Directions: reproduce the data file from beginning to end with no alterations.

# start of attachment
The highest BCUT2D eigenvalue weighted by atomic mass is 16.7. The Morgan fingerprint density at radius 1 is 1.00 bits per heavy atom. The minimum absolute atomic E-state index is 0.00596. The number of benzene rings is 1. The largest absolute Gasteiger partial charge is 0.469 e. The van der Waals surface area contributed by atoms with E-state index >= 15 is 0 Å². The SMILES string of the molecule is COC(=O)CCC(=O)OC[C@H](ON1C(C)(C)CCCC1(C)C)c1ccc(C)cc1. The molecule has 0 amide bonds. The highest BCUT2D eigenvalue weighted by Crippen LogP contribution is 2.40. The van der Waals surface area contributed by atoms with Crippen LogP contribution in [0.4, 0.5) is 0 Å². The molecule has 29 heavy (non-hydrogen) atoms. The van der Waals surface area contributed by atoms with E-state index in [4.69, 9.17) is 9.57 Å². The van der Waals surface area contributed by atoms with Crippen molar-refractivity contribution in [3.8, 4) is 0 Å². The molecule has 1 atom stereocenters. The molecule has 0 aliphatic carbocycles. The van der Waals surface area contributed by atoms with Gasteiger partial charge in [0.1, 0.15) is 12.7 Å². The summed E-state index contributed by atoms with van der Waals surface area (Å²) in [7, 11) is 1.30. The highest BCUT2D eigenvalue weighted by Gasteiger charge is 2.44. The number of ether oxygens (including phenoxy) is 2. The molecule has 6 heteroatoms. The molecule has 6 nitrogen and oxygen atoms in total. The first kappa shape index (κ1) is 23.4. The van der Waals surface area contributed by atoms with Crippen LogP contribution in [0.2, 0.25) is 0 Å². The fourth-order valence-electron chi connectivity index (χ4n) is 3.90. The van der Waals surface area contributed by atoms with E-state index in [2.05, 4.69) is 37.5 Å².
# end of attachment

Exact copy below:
The highest BCUT2D eigenvalue weighted by atomic mass is 16.7. The Morgan fingerprint density at radius 1 is 1.00 bits per heavy atom. The minimum absolute atomic E-state index is 0.00596. The number of benzene rings is 1. The largest absolute Gasteiger partial charge is 0.469 e. The van der Waals surface area contributed by atoms with E-state index >= 15 is 0 Å². The SMILES string of the molecule is COC(=O)CCC(=O)OC[C@H](ON1C(C)(C)CCCC1(C)C)c1ccc(C)cc1. The molecule has 0 amide bonds. The highest BCUT2D eigenvalue weighted by Crippen LogP contribution is 2.40. The van der Waals surface area contributed by atoms with Crippen LogP contribution in [0.4, 0.5) is 0 Å². The molecule has 29 heavy (non-hydrogen) atoms. The van der Waals surface area contributed by atoms with E-state index in [4.69, 9.17) is 9.57 Å². The van der Waals surface area contributed by atoms with Crippen molar-refractivity contribution in [3.8, 4) is 0 Å². The molecule has 1 atom stereocenters. The molecule has 0 aliphatic carbocycles. The van der Waals surface area contributed by atoms with Gasteiger partial charge in [0.1, 0.15) is 12.7 Å². The summed E-state index contributed by atoms with van der Waals surface area (Å²) in [7, 11) is 1.30. The highest BCUT2D eigenvalue weighted by Gasteiger charge is 2.44. The number of ether oxygens (including phenoxy) is 2. The molecule has 6 heteroatoms. The molecule has 6 nitrogen and oxygen atoms in total. The first kappa shape index (κ1) is 23.4. The van der Waals surface area contributed by atoms with Crippen LogP contribution in [0.2, 0.25) is 0 Å². The fourth-order valence-electron chi connectivity index (χ4n) is 3.90. The van der Waals surface area contributed by atoms with E-state index in [2.05, 4.69) is 37.5 Å².